The ink is dry and the deal is done! Your company just made a giant leap with an acquisition in hopes of increasing the top line and boosting shareholder value. From a bookkeeping perspective, Financial Accounting Standards Board (FASB) Accounting Standards Codification (ASC) Topic 805 states that the acquired entity’s assets and liabilities that are assumed are required to be adjusted to fair value. But after this allocation is made, there’s still more to consider. Let’s take a look at some common pitfalls to avoid within acquisition accounting.
One common issue involves the treatment of acquisition-related costs or transaction costs incurred by the acquirer as part of the combination. According to Topic 805, the costs – which typically include finder’s fees, along with advisory, legal, accounting, valuation and other professional or consulting fees – should be expensed as incurred when services are received. There is, however, an exception to the rule, in which costs to issue debt or equity securities in conjunction with the acquisition should be treated in accordance with other applicable sections of U.S. GAAP. For example, if a new debt instrument was obtained as part of the acquisition, the associated expenses – otherwise known as debt issuance costs – should be capitalized as part of the outstanding debt instrument and subsequently amortized over the life of the instrument using the effective interest method. Debt issuance costs are recorded as a contra-liability, which reduces the value of the debt shown on the balance sheet.
Another topic that can be difficult to account for correctly due to its subjective nature is contingent consideration, a potential obligation of the acquiring company to transfer additional assets or equity interests to the acquired company if a specified future event is to occur, sometimes referred to as “earn out” provisions. Contingent considerations are useful in business combinations when the two parties are far apart on the valuation of the company and can help facilitate a deal. FASB guidance stipulates that any contingent consideration should be recognized at fair value as of the acquisition date. Subsequently, though, if facts and circumstances were to change on the likelihood of the contingent consideration being realized, the consideration would then need to be adjusted.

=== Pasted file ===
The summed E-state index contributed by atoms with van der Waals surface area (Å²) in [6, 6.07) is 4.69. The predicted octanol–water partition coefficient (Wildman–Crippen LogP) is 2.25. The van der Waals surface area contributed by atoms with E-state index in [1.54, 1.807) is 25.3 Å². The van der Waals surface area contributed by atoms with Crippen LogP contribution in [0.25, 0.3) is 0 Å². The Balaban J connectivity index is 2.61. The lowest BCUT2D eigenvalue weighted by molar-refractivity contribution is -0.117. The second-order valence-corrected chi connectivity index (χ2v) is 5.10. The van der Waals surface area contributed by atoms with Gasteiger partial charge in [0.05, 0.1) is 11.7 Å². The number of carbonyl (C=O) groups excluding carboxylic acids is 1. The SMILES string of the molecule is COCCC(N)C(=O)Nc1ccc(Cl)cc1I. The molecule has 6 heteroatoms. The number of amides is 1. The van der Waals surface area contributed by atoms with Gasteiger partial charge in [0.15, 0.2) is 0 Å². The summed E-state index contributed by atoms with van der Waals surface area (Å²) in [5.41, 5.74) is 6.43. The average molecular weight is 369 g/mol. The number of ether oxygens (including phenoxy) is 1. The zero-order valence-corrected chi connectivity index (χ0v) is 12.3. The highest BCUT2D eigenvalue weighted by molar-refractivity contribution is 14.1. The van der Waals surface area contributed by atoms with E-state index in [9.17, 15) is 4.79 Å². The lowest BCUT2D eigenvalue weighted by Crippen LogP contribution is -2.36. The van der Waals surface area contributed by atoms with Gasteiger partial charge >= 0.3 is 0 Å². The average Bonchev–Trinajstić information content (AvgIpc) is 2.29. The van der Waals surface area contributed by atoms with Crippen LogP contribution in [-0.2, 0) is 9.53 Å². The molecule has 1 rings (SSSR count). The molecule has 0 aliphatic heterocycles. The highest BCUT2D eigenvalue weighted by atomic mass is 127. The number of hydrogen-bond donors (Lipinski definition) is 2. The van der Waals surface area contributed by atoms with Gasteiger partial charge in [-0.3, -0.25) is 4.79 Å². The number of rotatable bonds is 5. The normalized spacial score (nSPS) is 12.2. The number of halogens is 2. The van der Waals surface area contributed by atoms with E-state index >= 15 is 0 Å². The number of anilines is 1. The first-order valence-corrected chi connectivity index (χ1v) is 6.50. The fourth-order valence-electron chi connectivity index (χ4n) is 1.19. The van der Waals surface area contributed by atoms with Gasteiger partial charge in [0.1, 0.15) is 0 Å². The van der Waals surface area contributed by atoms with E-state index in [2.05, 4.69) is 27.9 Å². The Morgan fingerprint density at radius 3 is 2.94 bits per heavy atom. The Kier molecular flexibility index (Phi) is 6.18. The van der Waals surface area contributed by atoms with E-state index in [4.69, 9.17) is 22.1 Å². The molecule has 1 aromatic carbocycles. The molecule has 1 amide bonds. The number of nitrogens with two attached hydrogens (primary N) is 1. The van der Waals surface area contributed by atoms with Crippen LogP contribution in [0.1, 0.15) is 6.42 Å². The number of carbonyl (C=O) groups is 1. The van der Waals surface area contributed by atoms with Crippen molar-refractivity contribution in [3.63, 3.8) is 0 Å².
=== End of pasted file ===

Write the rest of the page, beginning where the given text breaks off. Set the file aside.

Considerations classified as equity should not be re-measured and its subsequent settlement should be accounted for within equity. Considerations classified as assets or liabilities should be re-measured to fair value at each reporting date until the contingency is resolved. Changes in fair value should be recognized in earnings, unless the contingency is a hedging instrument, of which GAAP requires changes to be recognized in other comprehensive income.
A final matter that needs special consideration involves the measurement of goodwill. The excess of the purchase price of the acquisition over the assets acquired and the liabilities assumed should be assigned to intangible assets, including goodwill. The assets represent future economic benefits arising from other assets acquired in a business combination. In simple terms, this bridges the gap between the value of the company from the purchase price to the value of the company derived from the identifiable assets and liabilities. Goodwill should be evaluated for impairment annually at the entity or reporting unit level when a triggering event occurs.
ASC Topic 350 describes the events and circumstances upon which goodwill should be assessed for impairment. In accordance with Accounting Standard Update No. 2014-02, private companies are allowed a policy election in which goodwill should be amortized using a straight-line method over a period of 10 years or less if the company demonstrates another useful life is appropriate to simplify this accounting treatment. Additionally, if the policy election is elected, noncompetition agreements and customer-related intangible assets should not be recognized separately from goodwill unless the customer-related intangible asset is capable of being sold or licensed independently from other assets of the business.
Our experts at Schneider Downs are well-equipped to handle a number of complex intricacies based on our wealth of experience in a multitude of different industries. For any issues you have from implementing a business combination, we’re here to help.
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Material discussed is meant for informational purposes only, and it is not to be construed as investment, tax, or legal advice. Please note that individual situations can vary. Therefore, this information should be relied upon when coordinated with individual professional advice.